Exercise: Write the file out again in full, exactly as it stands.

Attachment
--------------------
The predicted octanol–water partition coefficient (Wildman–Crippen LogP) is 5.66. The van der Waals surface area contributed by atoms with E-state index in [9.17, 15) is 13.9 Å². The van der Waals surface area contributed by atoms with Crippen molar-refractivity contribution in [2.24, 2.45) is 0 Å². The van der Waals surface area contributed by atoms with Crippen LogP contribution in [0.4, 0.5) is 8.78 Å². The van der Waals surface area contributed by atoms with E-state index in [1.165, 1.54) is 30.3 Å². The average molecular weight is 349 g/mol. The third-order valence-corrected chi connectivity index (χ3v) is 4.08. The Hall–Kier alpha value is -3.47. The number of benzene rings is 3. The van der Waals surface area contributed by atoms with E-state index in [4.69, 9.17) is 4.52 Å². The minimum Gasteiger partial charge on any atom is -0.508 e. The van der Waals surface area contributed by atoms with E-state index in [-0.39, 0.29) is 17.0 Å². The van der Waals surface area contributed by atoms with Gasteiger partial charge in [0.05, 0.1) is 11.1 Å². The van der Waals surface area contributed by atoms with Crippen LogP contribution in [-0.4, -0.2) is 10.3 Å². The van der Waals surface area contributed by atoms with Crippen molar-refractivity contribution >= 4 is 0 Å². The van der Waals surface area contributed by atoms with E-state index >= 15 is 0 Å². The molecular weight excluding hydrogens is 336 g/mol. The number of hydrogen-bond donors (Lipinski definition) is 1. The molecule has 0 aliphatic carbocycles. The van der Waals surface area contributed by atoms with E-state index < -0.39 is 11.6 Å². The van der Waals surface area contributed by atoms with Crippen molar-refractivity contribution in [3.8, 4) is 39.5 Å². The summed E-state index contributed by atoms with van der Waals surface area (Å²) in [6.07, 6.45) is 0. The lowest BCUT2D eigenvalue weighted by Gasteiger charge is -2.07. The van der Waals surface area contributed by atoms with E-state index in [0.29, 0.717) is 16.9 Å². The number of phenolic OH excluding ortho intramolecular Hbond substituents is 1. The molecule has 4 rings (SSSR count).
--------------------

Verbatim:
The predicted octanol–water partition coefficient (Wildman–Crippen LogP) is 5.66. The van der Waals surface area contributed by atoms with E-state index in [9.17, 15) is 13.9 Å². The van der Waals surface area contributed by atoms with Crippen molar-refractivity contribution in [2.24, 2.45) is 0 Å². The van der Waals surface area contributed by atoms with Crippen LogP contribution in [0.4, 0.5) is 8.78 Å². The van der Waals surface area contributed by atoms with E-state index in [1.165, 1.54) is 30.3 Å². The average molecular weight is 349 g/mol. The third-order valence-corrected chi connectivity index (χ3v) is 4.08. The Hall–Kier alpha value is -3.47. The number of benzene rings is 3. The van der Waals surface area contributed by atoms with E-state index in [4.69, 9.17) is 4.52 Å². The minimum Gasteiger partial charge on any atom is -0.508 e. The van der Waals surface area contributed by atoms with E-state index in [-0.39, 0.29) is 17.0 Å². The van der Waals surface area contributed by atoms with Gasteiger partial charge in [0.05, 0.1) is 11.1 Å². The van der Waals surface area contributed by atoms with Crippen LogP contribution in [-0.4, -0.2) is 10.3 Å². The van der Waals surface area contributed by atoms with Crippen molar-refractivity contribution >= 4 is 0 Å². The van der Waals surface area contributed by atoms with E-state index >= 15 is 0 Å². The molecular weight excluding hydrogens is 336 g/mol. The number of hydrogen-bond donors (Lipinski definition) is 1. The molecule has 0 aliphatic carbocycles. The van der Waals surface area contributed by atoms with E-state index < -0.39 is 11.6 Å². The van der Waals surface area contributed by atoms with Crippen molar-refractivity contribution in [3.8, 4) is 39.5 Å². The summed E-state index contributed by atoms with van der Waals surface area (Å²) in [6.07, 6.45) is 0. The lowest BCUT2D eigenvalue weighted by Gasteiger charge is -2.07. The van der Waals surface area contributed by atoms with E-state index in [0.29, 0.717) is 16.9 Å². The number of phenolic OH excluding ortho intramolecular Hbond substituents is 1. The molecule has 4 rings (SSSR count).